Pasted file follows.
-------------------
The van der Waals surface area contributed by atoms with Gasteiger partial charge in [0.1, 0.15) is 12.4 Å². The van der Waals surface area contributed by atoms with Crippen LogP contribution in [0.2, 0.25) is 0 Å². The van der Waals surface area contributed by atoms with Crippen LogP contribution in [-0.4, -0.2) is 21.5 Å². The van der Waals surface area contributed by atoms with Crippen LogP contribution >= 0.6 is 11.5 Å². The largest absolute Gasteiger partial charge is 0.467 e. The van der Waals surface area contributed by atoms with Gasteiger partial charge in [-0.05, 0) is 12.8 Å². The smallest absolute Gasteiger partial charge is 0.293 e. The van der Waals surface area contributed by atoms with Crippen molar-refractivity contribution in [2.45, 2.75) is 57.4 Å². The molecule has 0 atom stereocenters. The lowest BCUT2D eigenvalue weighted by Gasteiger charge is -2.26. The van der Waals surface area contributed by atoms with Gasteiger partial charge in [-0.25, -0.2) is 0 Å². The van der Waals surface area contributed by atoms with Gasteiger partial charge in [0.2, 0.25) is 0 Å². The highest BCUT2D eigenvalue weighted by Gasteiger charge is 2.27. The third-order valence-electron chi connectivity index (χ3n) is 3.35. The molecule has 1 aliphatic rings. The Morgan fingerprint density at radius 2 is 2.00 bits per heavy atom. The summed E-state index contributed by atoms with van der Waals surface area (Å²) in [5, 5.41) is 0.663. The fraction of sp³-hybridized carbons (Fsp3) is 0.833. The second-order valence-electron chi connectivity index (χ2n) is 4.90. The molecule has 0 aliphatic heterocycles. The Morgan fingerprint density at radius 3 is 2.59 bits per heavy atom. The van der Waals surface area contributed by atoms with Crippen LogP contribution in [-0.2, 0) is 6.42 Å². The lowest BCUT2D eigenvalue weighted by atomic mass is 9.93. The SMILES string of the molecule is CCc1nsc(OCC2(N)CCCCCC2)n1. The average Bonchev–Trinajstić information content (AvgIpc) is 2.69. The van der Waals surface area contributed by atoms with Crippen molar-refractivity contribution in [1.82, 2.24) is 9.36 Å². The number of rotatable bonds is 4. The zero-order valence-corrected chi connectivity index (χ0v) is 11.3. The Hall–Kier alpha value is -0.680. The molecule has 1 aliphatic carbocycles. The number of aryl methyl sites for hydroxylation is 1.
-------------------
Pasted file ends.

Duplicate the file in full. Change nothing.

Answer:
The van der Waals surface area contributed by atoms with Gasteiger partial charge in [0.1, 0.15) is 12.4 Å². The van der Waals surface area contributed by atoms with Crippen LogP contribution in [0.2, 0.25) is 0 Å². The van der Waals surface area contributed by atoms with Crippen LogP contribution in [-0.4, -0.2) is 21.5 Å². The van der Waals surface area contributed by atoms with Crippen LogP contribution >= 0.6 is 11.5 Å². The largest absolute Gasteiger partial charge is 0.467 e. The van der Waals surface area contributed by atoms with Gasteiger partial charge in [-0.05, 0) is 12.8 Å². The smallest absolute Gasteiger partial charge is 0.293 e. The van der Waals surface area contributed by atoms with Crippen molar-refractivity contribution in [2.45, 2.75) is 57.4 Å². The molecule has 0 atom stereocenters. The lowest BCUT2D eigenvalue weighted by Gasteiger charge is -2.26. The van der Waals surface area contributed by atoms with Gasteiger partial charge in [-0.25, -0.2) is 0 Å². The van der Waals surface area contributed by atoms with Gasteiger partial charge in [0.2, 0.25) is 0 Å². The highest BCUT2D eigenvalue weighted by Gasteiger charge is 2.27. The third-order valence-electron chi connectivity index (χ3n) is 3.35. The molecule has 1 aliphatic rings. The Morgan fingerprint density at radius 2 is 2.00 bits per heavy atom. The summed E-state index contributed by atoms with van der Waals surface area (Å²) in [5, 5.41) is 0.663. The fraction of sp³-hybridized carbons (Fsp3) is 0.833. The second-order valence-electron chi connectivity index (χ2n) is 4.90. The molecule has 0 aliphatic heterocycles. The Morgan fingerprint density at radius 3 is 2.59 bits per heavy atom. The van der Waals surface area contributed by atoms with Crippen LogP contribution in [-0.2, 0) is 6.42 Å². The lowest BCUT2D eigenvalue weighted by atomic mass is 9.93. The SMILES string of the molecule is CCc1nsc(OCC2(N)CCCCCC2)n1. The average Bonchev–Trinajstić information content (AvgIpc) is 2.69. The van der Waals surface area contributed by atoms with Crippen molar-refractivity contribution in [1.82, 2.24) is 9.36 Å². The number of rotatable bonds is 4. The zero-order valence-corrected chi connectivity index (χ0v) is 11.3. The Hall–Kier alpha value is -0.680. The molecule has 1 aliphatic carbocycles. The number of aryl methyl sites for hydroxylation is 1.